Bulldogs Find Way To Prevail At Game Of Lost And Found
It is half past 8 and The Kennel - if you’ll sanction an indelicacy - smells like one.
We’re on the scent. It could be the seven Brando wannabes in the student seats wearing open-pit T-shirts. It could be the malodorous - some might say flammable - officiating of Groucho, Harpo and Chico, who are doing their best to dispel the myth that referees can only faint in a big-time venue.
But mostly it’s what happens when you match the sweat of two of the hardest-working teams in college basketball with that of a bandbox sellout of 4,017 slow dancers and put first place on the line.
Then again, there are going to be few nights and few sites in the West Coast Conference this winter when first place isn’t on the line.
“Hey, how about Portland?” marveled Gonzaga guard Matt Santangelo after the Bulldogs’ 78-73 victory over Santa Clara left them in a tie with the Pilots atop the WCC. “I don’t think anybody figured them.”
The figuring has been problematic to be sure. A game of lost and found.
Saint Mary’s lost its giant. USF lost some of its health and maybe a little of its nerve. Pepperdine’s trying to find an identity, Santa Clara its aim.
Which is how Gonzaga and Portland come to find themselves in first.
Still, Gonzaga coach Dan Monson remains of the mind that the road to the WCC title goes through Santa Clara - the Broncos gunning to be the first team to win four straight regular-season championships since the bad-old bandito days of USF.
And no one is getting through Santa Clara without needing an ice pack to reduce the swelling.
The Broncos are horrible at only one thing: scoring. Only once this year have they made half their shots.
So their mission is to make everyone else just as horrible at it, and they do. Find another team of 40-percent shooters that’s 14-6 right now. Amazing.
“But you can only rely so long on your defense,” sighed Broncos coach Dick Davey. “You have to make some shots.”
Eventually, the Broncos did - in the game’s final three minutes, cutting what was once a 19-point Bulldog lead to two. The Zags can be content to win on points, but the lack of a knockout punch is turning their fans on to Tagament.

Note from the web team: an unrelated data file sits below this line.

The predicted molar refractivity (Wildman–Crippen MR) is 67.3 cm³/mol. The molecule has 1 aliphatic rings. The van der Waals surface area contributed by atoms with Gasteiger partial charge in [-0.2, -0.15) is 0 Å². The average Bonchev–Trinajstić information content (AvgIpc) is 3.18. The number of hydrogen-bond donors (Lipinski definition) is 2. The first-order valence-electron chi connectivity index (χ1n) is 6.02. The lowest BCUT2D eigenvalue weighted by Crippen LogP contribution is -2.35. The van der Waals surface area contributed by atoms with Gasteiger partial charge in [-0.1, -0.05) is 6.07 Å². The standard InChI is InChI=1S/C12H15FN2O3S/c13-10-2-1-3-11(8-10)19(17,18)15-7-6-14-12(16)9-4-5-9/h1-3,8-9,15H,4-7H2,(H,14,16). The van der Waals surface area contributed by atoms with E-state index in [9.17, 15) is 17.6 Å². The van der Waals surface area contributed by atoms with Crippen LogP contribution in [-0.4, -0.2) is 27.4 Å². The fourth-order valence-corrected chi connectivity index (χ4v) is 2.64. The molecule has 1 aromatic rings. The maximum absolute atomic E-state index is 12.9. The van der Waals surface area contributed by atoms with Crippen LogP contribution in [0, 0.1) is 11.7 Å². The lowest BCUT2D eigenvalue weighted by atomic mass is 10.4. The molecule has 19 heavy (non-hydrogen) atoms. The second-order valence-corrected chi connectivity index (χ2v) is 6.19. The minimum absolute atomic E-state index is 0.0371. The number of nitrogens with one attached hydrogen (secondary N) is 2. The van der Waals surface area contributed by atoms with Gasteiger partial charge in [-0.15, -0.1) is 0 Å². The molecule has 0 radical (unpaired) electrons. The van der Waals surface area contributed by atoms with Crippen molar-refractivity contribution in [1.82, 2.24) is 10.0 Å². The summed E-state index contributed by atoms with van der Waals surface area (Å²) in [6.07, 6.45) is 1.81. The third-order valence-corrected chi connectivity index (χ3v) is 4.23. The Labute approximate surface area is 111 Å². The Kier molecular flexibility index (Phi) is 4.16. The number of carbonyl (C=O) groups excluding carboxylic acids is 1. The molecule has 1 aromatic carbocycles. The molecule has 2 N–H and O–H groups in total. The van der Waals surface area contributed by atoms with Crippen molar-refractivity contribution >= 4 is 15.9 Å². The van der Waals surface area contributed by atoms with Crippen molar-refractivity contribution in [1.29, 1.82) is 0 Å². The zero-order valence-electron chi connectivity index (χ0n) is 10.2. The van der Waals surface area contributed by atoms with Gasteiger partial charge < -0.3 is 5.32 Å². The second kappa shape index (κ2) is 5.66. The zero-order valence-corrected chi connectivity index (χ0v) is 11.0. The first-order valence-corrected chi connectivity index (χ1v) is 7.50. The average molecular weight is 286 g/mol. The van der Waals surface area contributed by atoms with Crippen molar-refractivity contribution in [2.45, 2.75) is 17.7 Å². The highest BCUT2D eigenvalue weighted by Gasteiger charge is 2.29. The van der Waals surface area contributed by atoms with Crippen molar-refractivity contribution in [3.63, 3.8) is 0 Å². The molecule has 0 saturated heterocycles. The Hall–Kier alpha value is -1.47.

And while we’re on capital Ts, Monson got the first of his career Saturday night - referee Mike Partlow taking offense when the coach began to disrobe after a particularly pungent no-call.
“Not the smartest time to get one, either,” said Monson, noting the Zags had the ball at the time.
“My complaint was, I think referees come in here and with the amount of games we’ve won, they go overboard not to be homers. I feel like they’re the most physical team in the league and they were at the line all night.”
Somebody was, anyway. The two teams shot 66 free throws and could have shot 166.
Gonzaga’s remarkable success at home - 82-7 over the past seven years - does have a curious side effect. Winning at Martin Centre has come to be taken for granted, and makes any failure on the road somehow troubling.
A co-conspirator in this is the WCC’s misbegotten schedule, which weekend after weekend pairs teams which met just few days before. Hence, the Zags blow out Saint Mary’s by 29 here and fall by three the very next time out. Likewise, Santa Clara is the next stop on the schedule.
Why the WCC is the only league in America stuck with this rotation is a mystery. But then, the WCC is determined to have every conference game on a Thursday, Friday or Saturday.
For Gonzaga, the problem this year is that it catches the worst side of such a schedule: three back-to-backs, with the second game on the road all three times.
“But you’ve got to approach things as a positive,” said Monson. “If we learn from the Saint Mary’s game and it helps us win a championship, then what happened down there was worth it. If the game winds up costing us, then it’s not.”
Said Santangelo, “We just have to be tougher than we’ve been in the past.”
Or something. This week, Monson is voting for better-rested. Having already prepared for Santa Clara once, he’s giving his players Monday off for recuperation.
“It’s a gamble,” he said. “But we can’t play any worse than we did the last time.”
It’s an indelicacy he won’t sanction.
, DataTimes The following fields overflowed: CREDIT = John Blanchette The Spokesman-Review